TP-Link has also made savings in the WLAN with the MR6500v and relies on a radio module that works exclusively in the frequency range around 2.4 GHz. The theoretically maximum possible speed is 300 Mbit/s, but data rates of around 150 Mbit/s were mostly observed in the test. The WiFi range was completely sufficient for an apartment with about 70 square meters in the test. However, the MR6500v cannot fully supply larger apartments or a single-family house; the use of a WiFi repeater may be advisable here.
TP-Link enables the configuration of a WLAN schedule in the settings of the TL-MR6500v in order to automatically switch the WLAN on and off. The schedule can be individually controlled on a daily basis if desired. If necessary, a WLAN guest network can also be activated in the web interface. This can be provided with a password and, optionally, access to the local network is also possible.
Telephony via VoLTE or VoIP
The TP-Link TL-MR6500v is one of the very few LTE router models that offer a telephone function in addition to the Internet. If you have an analog phone connected to the RJ11 connection on the back of the router, you can either make calls via the SIM card and be available (Voice over LTE, VoLTE) or you can store special VoIP access data and make calls via a third-party provider. In the test, both the telephony via the SIM card in the LTE network with VoLTE and via VoIP with Sipgate worked perfectly. The voice quality was good. Sometimes the call setup and the call signaling took significantly longer than on a cell phone, but the fault here is likely to be with the connected DECT phone. By the way: the MR6500v does not offer a DECT function, so cell phones need a suitable external DECT base. The TP-Link TL-MR6500v offers a good and full-fledged telephone system with many important basic functions. This includes, for example, a simple address book, an answering machine, a “do not disturb” function and the ability to block phone numbers.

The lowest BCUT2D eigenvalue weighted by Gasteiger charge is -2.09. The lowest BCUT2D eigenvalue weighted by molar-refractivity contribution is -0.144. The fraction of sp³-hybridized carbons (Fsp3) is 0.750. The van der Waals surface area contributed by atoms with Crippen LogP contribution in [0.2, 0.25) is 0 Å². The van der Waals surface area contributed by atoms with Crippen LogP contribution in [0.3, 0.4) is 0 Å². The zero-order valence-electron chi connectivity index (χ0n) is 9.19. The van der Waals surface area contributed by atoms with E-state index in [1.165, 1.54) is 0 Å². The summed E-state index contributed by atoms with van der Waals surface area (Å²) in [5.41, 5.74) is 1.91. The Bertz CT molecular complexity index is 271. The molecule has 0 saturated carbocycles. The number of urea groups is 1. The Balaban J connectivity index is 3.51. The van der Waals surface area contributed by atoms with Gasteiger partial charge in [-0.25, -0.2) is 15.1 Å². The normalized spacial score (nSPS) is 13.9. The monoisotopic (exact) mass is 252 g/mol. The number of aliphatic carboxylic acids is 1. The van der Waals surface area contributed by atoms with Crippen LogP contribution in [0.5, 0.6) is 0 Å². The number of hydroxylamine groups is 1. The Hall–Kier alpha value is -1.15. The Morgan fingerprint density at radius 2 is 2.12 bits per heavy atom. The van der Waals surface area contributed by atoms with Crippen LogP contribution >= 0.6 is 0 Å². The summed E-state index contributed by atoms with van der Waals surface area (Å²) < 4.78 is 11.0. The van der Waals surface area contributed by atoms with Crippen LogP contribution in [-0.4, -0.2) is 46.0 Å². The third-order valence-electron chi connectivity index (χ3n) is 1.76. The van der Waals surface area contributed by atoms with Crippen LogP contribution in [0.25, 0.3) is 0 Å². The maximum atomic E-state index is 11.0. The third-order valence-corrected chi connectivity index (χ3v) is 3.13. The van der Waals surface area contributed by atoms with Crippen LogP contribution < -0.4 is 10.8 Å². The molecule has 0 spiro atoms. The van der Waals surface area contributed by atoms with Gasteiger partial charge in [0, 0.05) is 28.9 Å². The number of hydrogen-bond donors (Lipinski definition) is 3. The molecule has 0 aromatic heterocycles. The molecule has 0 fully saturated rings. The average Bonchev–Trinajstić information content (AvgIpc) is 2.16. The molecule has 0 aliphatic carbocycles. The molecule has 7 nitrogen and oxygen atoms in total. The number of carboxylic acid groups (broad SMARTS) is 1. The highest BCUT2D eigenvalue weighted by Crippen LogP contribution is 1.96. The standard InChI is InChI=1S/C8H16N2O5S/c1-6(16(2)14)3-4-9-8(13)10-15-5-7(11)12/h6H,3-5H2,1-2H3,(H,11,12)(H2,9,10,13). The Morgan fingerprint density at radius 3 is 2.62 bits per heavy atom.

Operation and software
The TP-Link TL-MR6500v router can be easily configured via a web interface in the browser. In the test, the display was clearly structured both on a Windows PC and on the iPad and operation was very easy and clear. The setting options on the MR6500v are quite extensive. In the network or Internet area, for example, not only the network mode (e.g. 4G preferred) can be set, but the frequency band can also be selected. This can be very helpful, especially when used with an external LTE directional antenna.
Further setting options in the Internet area concern, for example, a freely adjustable “data limit” for volume tariffs as well as dynamic DNS or static routing. In the web interface, the user has the option of sending and receiving SMS. For example, messages can be received from the network operator or, if a corresponding tariff is used, SMS can be sent to top up the prepaid credit. The LEDs on the front of the TL-MR6500v can be switched off in the web interface at certain times or completely. A firmware update is also possible in the web interface. Other functions in the web interface are, for example, child protection, a content filter, NAT and VPN settings. In addition, bandwidth prioritization of certain services and applications is possible via QoS.
Conclusion: TP-Link TL-MR6500v LTE router
The TP-Link TL-MR6500v offers an excellent price-performance ratio. If you are looking for an inexpensive LTE router with a telephone function and many setting options, the TL-MR6500v is a very good device. The ability to make calls via VoLTE in the cellular network was particularly popular in the test. The software is also implemented convincingly. There is criticism for the comparatively slow LTE modem as well as the slow LAN and WLAN.